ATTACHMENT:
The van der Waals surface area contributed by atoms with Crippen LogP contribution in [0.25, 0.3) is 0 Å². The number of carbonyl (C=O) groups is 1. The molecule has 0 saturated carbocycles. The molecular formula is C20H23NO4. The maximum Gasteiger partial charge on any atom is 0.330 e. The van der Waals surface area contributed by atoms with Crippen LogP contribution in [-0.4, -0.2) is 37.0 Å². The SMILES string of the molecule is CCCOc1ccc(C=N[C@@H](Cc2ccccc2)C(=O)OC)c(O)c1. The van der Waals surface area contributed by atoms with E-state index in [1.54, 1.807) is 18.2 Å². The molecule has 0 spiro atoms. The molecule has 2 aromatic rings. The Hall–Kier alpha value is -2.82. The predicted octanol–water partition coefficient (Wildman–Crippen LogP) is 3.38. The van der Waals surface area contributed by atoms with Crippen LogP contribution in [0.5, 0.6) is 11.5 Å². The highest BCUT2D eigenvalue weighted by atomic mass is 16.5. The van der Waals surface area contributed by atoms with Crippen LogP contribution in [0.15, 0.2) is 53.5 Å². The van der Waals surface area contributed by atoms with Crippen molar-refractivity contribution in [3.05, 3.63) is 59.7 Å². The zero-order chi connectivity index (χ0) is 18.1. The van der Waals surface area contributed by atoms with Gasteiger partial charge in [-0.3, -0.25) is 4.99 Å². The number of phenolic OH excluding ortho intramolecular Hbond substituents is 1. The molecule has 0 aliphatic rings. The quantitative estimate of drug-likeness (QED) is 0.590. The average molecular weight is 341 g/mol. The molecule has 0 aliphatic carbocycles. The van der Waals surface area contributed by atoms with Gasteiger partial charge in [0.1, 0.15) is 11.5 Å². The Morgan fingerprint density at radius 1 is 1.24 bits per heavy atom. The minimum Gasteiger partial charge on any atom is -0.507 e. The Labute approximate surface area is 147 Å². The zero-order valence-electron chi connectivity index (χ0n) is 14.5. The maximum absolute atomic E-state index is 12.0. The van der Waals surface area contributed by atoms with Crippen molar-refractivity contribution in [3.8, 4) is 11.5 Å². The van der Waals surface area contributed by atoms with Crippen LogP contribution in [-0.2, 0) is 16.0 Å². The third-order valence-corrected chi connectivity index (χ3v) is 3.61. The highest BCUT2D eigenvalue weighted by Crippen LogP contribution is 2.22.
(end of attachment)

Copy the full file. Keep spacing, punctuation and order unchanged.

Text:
The van der Waals surface area contributed by atoms with Crippen LogP contribution in [0.25, 0.3) is 0 Å². The number of carbonyl (C=O) groups is 1. The molecule has 0 saturated carbocycles. The molecular formula is C20H23NO4. The maximum Gasteiger partial charge on any atom is 0.330 e. The van der Waals surface area contributed by atoms with Crippen LogP contribution in [-0.4, -0.2) is 37.0 Å². The SMILES string of the molecule is CCCOc1ccc(C=N[C@@H](Cc2ccccc2)C(=O)OC)c(O)c1. The van der Waals surface area contributed by atoms with E-state index in [1.54, 1.807) is 18.2 Å². The molecule has 0 spiro atoms. The molecule has 2 aromatic rings. The Hall–Kier alpha value is -2.82. The predicted octanol–water partition coefficient (Wildman–Crippen LogP) is 3.38. The van der Waals surface area contributed by atoms with Crippen LogP contribution in [0.5, 0.6) is 11.5 Å². The highest BCUT2D eigenvalue weighted by atomic mass is 16.5. The van der Waals surface area contributed by atoms with Crippen LogP contribution in [0.15, 0.2) is 53.5 Å². The van der Waals surface area contributed by atoms with Crippen molar-refractivity contribution in [3.05, 3.63) is 59.7 Å². The zero-order chi connectivity index (χ0) is 18.1. The van der Waals surface area contributed by atoms with Gasteiger partial charge in [-0.3, -0.25) is 4.99 Å². The number of phenolic OH excluding ortho intramolecular Hbond substituents is 1. The molecule has 0 aliphatic rings. The quantitative estimate of drug-likeness (QED) is 0.590. The average molecular weight is 341 g/mol. The molecule has 0 aliphatic carbocycles. The van der Waals surface area contributed by atoms with Gasteiger partial charge in [0.1, 0.15) is 11.5 Å². The Morgan fingerprint density at radius 1 is 1.24 bits per heavy atom. The minimum Gasteiger partial charge on any atom is -0.507 e. The Labute approximate surface area is 147 Å². The zero-order valence-electron chi connectivity index (χ0n) is 14.5. The maximum absolute atomic E-state index is 12.0. The van der Waals surface area contributed by atoms with Crippen molar-refractivity contribution in [3.8, 4) is 11.5 Å². The van der Waals surface area contributed by atoms with Crippen LogP contribution in [-0.2, 0) is 16.0 Å². The third-order valence-corrected chi connectivity index (χ3v) is 3.61. The highest BCUT2D eigenvalue weighted by Crippen LogP contribution is 2.22.